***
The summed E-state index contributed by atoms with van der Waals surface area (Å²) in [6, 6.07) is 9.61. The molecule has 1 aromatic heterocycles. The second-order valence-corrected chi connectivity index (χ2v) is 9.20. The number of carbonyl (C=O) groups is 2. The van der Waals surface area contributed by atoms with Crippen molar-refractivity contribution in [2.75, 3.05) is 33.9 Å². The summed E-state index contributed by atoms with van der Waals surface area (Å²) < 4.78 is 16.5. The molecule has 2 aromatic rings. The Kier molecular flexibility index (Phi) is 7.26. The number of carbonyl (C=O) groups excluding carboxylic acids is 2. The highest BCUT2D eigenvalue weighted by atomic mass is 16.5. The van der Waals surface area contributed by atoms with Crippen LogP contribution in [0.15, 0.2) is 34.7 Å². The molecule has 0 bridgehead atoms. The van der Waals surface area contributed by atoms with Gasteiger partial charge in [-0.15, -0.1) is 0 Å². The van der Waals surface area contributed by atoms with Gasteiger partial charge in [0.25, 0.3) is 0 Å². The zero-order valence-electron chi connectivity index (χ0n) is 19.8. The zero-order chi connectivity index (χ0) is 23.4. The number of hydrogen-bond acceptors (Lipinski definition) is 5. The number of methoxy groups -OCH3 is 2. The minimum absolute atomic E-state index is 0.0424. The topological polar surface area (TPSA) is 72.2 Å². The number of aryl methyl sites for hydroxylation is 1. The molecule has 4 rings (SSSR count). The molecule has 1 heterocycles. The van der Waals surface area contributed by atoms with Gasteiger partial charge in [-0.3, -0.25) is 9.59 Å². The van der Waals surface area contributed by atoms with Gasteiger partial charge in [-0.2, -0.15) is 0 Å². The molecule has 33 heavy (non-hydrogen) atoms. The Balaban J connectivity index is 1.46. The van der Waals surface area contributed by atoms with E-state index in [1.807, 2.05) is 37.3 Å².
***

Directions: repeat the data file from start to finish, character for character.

The summed E-state index contributed by atoms with van der Waals surface area (Å²) in [6, 6.07) is 9.61. The molecule has 1 aromatic heterocycles. The second-order valence-corrected chi connectivity index (χ2v) is 9.20. The number of carbonyl (C=O) groups is 2. The van der Waals surface area contributed by atoms with Crippen molar-refractivity contribution in [2.75, 3.05) is 33.9 Å². The summed E-state index contributed by atoms with van der Waals surface area (Å²) < 4.78 is 16.5. The molecule has 2 aromatic rings. The Kier molecular flexibility index (Phi) is 7.26. The number of carbonyl (C=O) groups excluding carboxylic acids is 2. The highest BCUT2D eigenvalue weighted by atomic mass is 16.5. The van der Waals surface area contributed by atoms with Crippen LogP contribution in [0.15, 0.2) is 34.7 Å². The molecule has 0 bridgehead atoms. The van der Waals surface area contributed by atoms with Gasteiger partial charge in [-0.15, -0.1) is 0 Å². The van der Waals surface area contributed by atoms with Gasteiger partial charge in [0.25, 0.3) is 0 Å². The zero-order valence-electron chi connectivity index (χ0n) is 19.8. The zero-order chi connectivity index (χ0) is 23.4. The number of hydrogen-bond acceptors (Lipinski definition) is 5. The number of methoxy groups -OCH3 is 2. The minimum absolute atomic E-state index is 0.0424. The topological polar surface area (TPSA) is 72.2 Å². The number of aryl methyl sites for hydroxylation is 1. The molecule has 4 rings (SSSR count). The molecule has 1 heterocycles. The van der Waals surface area contributed by atoms with Gasteiger partial charge in [-0.3, -0.25) is 9.59 Å². The van der Waals surface area contributed by atoms with Gasteiger partial charge in [-0.2, -0.15) is 0 Å². The molecule has 33 heavy (non-hydrogen) atoms. The Balaban J connectivity index is 1.46. The van der Waals surface area contributed by atoms with E-state index in [1.807, 2.05) is 37.3 Å².